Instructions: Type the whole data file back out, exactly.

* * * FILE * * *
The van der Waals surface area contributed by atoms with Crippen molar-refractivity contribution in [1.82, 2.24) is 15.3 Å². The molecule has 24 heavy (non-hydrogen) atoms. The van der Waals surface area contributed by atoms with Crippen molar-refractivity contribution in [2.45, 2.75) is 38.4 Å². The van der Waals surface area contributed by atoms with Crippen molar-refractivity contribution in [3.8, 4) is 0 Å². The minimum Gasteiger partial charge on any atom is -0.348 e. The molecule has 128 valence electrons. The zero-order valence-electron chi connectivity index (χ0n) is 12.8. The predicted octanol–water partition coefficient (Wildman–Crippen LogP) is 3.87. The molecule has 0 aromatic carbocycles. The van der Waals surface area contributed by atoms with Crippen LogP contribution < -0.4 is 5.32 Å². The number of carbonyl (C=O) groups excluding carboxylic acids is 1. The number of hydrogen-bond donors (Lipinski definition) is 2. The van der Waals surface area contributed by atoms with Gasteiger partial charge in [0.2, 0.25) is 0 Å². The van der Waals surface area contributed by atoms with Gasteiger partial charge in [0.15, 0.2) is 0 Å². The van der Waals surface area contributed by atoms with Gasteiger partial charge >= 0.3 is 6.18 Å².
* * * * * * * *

The van der Waals surface area contributed by atoms with Crippen molar-refractivity contribution in [1.82, 2.24) is 15.3 Å². The molecule has 24 heavy (non-hydrogen) atoms. The van der Waals surface area contributed by atoms with Crippen molar-refractivity contribution in [2.45, 2.75) is 38.4 Å². The van der Waals surface area contributed by atoms with Crippen molar-refractivity contribution in [3.8, 4) is 0 Å². The minimum Gasteiger partial charge on any atom is -0.348 e. The molecule has 128 valence electrons. The zero-order valence-electron chi connectivity index (χ0n) is 12.8. The predicted octanol–water partition coefficient (Wildman–Crippen LogP) is 3.87. The molecule has 0 aromatic carbocycles. The van der Waals surface area contributed by atoms with Crippen LogP contribution < -0.4 is 5.32 Å². The number of carbonyl (C=O) groups excluding carboxylic acids is 1. The number of hydrogen-bond donors (Lipinski definition) is 2. The van der Waals surface area contributed by atoms with Gasteiger partial charge in [0.2, 0.25) is 0 Å². The van der Waals surface area contributed by atoms with Gasteiger partial charge in [0.15, 0.2) is 0 Å². The van der Waals surface area contributed by atoms with Gasteiger partial charge >= 0.3 is 6.18 Å².